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Shortlist announced for the Anders Gustaf Ekeberg Tantalum Prize 2018

The annual international science prize for outstanding publications concerning the element tantalum (Ta).

BRUSSELS, BELGIUM , June 26, 2018 / -- The shortlist for the 2018 Anders Gustaf Ekeberg Tantalum Prize (‘Prize’) has been announced. The Prize is awarded annually for outstanding contribution to the advancement of the knowledge and understanding of the element tantalum (Ta).

Announcing the 2018 shortlist, the Director of the T.I.C., Roland Chavasse, said that the long-term future of the tantalum market will depend on technology-driven innovations and the Prize will encourage research and development. “Winners of the Anders Gustaf Ekeberg Tantalum Prize will be acknowledged as true leaders in this field”, he added.

The award is administered by the Tantalum-Niobium International Study Center (T.I.C.), the global trade body representing the tantalum and niobium industry.

The six publications on the shortlist show the great versatility of tantalum. Two describe improved catalysts, while the others cover surgical implants, solid state memory devices, and a new refining process for tantalum ore. The sixth publication is the first comprehensive treatise on the science, manufacture and applications of tantalum capacitors.

The winner will be chosen by the independent panel of experts and the Prize medal, made from pure tantalum metal, will be awarded at the T.I.C.’s 59th General Assembly in Kigali, Rwanda, in October 2018.

Full details of the shortlist, including links to the publications, are available at


Tantalum plays an essential role in many applications, from mobile phones and computers, to satellites and jet engines. The element tantalum (Ta) is a critical raw material consumed in cutting edge technologies including high-tech electronics, superalloys and medical implants. Tantalum capacitors provide unparalleled reliability and can operate even in the most challenging conditions.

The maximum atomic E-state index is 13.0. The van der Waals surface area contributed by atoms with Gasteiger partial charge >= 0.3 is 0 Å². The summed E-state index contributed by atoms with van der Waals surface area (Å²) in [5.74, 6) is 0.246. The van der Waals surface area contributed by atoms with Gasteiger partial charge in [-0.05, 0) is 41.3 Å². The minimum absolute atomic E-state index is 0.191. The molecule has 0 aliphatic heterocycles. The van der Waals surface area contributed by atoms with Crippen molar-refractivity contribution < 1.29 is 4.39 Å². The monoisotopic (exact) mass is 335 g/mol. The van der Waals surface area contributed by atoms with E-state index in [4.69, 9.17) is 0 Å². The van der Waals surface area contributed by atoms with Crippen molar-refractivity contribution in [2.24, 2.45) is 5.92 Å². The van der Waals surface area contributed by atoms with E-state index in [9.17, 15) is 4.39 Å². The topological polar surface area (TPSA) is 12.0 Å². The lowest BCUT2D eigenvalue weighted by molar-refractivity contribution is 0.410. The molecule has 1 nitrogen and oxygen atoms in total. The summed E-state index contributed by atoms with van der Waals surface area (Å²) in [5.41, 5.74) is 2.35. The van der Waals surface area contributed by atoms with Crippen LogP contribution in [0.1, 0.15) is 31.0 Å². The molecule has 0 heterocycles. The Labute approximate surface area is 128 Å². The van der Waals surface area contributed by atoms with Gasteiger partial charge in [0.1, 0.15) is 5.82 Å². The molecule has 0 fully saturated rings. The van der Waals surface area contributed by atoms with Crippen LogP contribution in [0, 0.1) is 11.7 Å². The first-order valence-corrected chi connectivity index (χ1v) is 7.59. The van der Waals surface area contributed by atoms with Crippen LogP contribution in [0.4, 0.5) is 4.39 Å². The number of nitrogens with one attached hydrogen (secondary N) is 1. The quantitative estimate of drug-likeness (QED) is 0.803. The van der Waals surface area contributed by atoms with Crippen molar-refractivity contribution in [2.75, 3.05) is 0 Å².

Born in 1767, Anders Gustaf Ekeberg was a Swedish scientist, mathematician, and poet. He became a professor at Uppsala University in 1794 and initially made his name by developing advanced analytical techniques and by proposing Swedish names for the common chemical elements according to the principles set out by the "father of modern chemistry" Antoine-Laurent de Lavoisier. Ekeberg discovered the oxide of tantalum in 1802, isolating it from samples of two different minerals, specifically, tantalite from Kimito, Finland and yttrotantalite from Ytterby, Sweden. According to Ekeberg’s friend, the chemist Jacob Berzelius, Ekeberg chose the name ’tantalum’ partly to reflect the difficulties that he had experienced in reacting the new element with common acids and partly out of his passion for ancient Greek literature. Tantalus was a demi-god who killed and cooked his son, Pelops, and as punishment was condemned to stand in a pool of water beneath a fruit tree with low branches, with the fruit ever eluding his grasp, and the water always receding before he could take a drink. Ekeberg suffered from poor health in later years and in February 1813 he died, unmarried, at the age of 46.


• An international, non-profit association founded in 1974 under Belgian law.
• Around 90 member companies from over 25 countries involved with all aspects of the tantalum and niobium industry supply chain (including mining, trading, processing, recycling, metal fabrication, capacitor manufacturing, medical…).
• The Association is run by its Executive Committee. This Committee reflects the range of activities of the members and covers the geographic spread of the membership, too. Presidents have been drawn from all sectors of the industry and from many parts of the world. Elections are held annually.

• Increase awareness and promote the remarkable properties of tantalum and niobium in all their forms.
• To disseminate information on any matter affecting that industry, excluding price and related information and any other proprietary information.
• Address major issues and challenges facing its industry such as conflict minerals legislation, artisanal and small-scale mining (ASM), and the transport of naturally occurring radioactive materials (NORM).
• Organize a General Assembly of the membership in

Roland Chavasse
Tantalum-Niobium International Study Center (T.I.C.)
+32 2 649 51 58
email us here

Distribution channels: Science

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